11:40am Wednesday 14th November 2012
By David Deans - Politics reporter
A ROW between two local authorities over 2,400 laptops stuck in storage deepened further yesterday when a council claimed Newport had carried on taking part in a schools IT scheme after they were bought.
Newport council has said that it was surprised when Torfaen bought 8,642 laptops back in March 2011 and has said it never formally committed to the project.
But e-mails, shown to the Argus by Torfaen council, appear to show a Newport council IT officer telling an opposite number at Torfaen that the authority was looking forward to receiving the units.
The iLearnWales scheme was originally intended for three local authorities to participate, with councils providing their contributions on top of a Welsh Government grant of £9 million.
While 6,218 laptops were deployed in Torfaen and Monmouthshire schools, another 2,424 laptops were earmarked for a third local authority.
The officer, whom the Argus has agreed not to name, wrote in May 2011: “Follow a meet this morning... we are keen to receive laptops and connect wireless asap (sic).”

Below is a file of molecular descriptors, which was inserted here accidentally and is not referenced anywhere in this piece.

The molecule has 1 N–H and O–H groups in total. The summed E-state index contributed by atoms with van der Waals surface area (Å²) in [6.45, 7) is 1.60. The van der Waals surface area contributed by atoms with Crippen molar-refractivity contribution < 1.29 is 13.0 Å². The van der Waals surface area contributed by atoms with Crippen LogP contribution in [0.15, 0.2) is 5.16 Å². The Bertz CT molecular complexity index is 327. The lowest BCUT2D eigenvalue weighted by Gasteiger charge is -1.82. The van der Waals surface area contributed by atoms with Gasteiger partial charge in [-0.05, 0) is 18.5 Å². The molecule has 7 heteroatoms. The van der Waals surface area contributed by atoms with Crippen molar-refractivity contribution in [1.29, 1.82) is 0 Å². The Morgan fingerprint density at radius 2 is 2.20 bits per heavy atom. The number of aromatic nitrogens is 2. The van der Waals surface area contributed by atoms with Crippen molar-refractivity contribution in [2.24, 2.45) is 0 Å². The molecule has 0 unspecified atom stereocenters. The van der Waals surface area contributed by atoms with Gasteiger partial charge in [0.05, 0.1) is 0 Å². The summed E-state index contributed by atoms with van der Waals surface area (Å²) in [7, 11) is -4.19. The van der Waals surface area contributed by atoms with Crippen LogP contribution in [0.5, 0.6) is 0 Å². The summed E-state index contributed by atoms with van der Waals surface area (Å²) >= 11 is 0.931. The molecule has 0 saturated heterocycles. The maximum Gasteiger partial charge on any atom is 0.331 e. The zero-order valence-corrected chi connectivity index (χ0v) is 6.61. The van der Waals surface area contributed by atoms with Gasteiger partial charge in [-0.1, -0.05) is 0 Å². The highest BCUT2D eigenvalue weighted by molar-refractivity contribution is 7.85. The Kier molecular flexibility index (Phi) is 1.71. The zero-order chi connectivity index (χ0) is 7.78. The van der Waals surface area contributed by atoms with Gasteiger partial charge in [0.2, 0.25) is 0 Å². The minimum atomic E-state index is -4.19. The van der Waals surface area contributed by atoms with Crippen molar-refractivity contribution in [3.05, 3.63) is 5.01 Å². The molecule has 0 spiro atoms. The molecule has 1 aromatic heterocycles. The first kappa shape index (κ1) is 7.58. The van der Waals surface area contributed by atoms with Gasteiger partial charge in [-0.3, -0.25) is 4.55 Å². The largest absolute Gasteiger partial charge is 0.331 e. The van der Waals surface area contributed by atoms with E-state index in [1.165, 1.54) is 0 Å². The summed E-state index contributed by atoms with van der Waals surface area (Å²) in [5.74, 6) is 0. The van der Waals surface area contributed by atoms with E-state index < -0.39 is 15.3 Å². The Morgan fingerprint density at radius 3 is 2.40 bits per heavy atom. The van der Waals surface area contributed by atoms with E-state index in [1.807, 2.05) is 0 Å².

Another e-mail, sent in May 2011 from another Newport council IT officer about match funding for the scheme, said “we are fully aware of our obligations”.
Minutes also show that former cabinet member and Newport councillor David Atwell attending a programme board meeting for iLearnWales on June 29, 2011.
They show that a Welsh Government representative asked if there were any difficulties for the three councils over the match funding required.
“No difficulties were reported,” the minutes read.
Torfaen council has claimed that the programme to deliver iLearnWales started in March 2010 with agreement from leaders, chief executives and directors of Monmouthshire, Torfaen and Newport councils.
A spokesman said that between March 2010 and June 2011 the programme was developed with Newport council, and that the council was aware the laptops were purchased in March of that year. It said that in June 2011 a corporate director from Newport had said Newport was fully committed to the scheme and would find the money.
A Newport council spokeswoman yesterday reiterated that the authority had no involvement in the procurement of the iLearnWales laptops by Torfaen council.
The authority said when information on the required financial commitment from Newport was revealed the council decided the business case was not sustainable and it withdrewfrom discussions in June 2011.
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